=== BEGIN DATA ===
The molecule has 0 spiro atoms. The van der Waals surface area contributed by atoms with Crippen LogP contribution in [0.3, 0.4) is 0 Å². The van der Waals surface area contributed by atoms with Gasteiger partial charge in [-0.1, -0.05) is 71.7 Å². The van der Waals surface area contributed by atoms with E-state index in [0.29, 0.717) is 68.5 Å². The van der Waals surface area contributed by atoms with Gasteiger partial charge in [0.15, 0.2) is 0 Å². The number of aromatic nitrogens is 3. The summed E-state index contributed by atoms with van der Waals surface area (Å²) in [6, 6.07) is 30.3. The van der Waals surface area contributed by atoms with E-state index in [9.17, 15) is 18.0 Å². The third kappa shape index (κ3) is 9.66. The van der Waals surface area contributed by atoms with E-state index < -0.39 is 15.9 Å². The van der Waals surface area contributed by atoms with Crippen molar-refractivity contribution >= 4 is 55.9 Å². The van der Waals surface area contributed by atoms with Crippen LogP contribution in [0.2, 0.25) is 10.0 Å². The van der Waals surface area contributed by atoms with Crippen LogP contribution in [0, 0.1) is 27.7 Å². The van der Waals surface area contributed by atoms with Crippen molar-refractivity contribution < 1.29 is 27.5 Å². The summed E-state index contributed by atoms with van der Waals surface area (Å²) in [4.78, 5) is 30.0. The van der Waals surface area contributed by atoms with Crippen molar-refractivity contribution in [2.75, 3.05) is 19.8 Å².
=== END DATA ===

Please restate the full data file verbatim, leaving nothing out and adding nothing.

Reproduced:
The molecule has 0 spiro atoms. The van der Waals surface area contributed by atoms with Crippen LogP contribution in [0.3, 0.4) is 0 Å². The van der Waals surface area contributed by atoms with Gasteiger partial charge in [-0.1, -0.05) is 71.7 Å². The van der Waals surface area contributed by atoms with E-state index in [0.29, 0.717) is 68.5 Å². The van der Waals surface area contributed by atoms with Gasteiger partial charge in [0.15, 0.2) is 0 Å². The number of aromatic nitrogens is 3. The summed E-state index contributed by atoms with van der Waals surface area (Å²) in [6, 6.07) is 30.3. The van der Waals surface area contributed by atoms with E-state index in [9.17, 15) is 18.0 Å². The third kappa shape index (κ3) is 9.66. The van der Waals surface area contributed by atoms with E-state index < -0.39 is 15.9 Å². The van der Waals surface area contributed by atoms with Crippen molar-refractivity contribution >= 4 is 55.9 Å². The van der Waals surface area contributed by atoms with Crippen LogP contribution in [0.2, 0.25) is 10.0 Å². The van der Waals surface area contributed by atoms with Crippen LogP contribution in [0, 0.1) is 27.7 Å². The van der Waals surface area contributed by atoms with Crippen molar-refractivity contribution < 1.29 is 27.5 Å². The summed E-state index contributed by atoms with van der Waals surface area (Å²) in [4.78, 5) is 30.0. The van der Waals surface area contributed by atoms with Crippen molar-refractivity contribution in [2.75, 3.05) is 19.8 Å².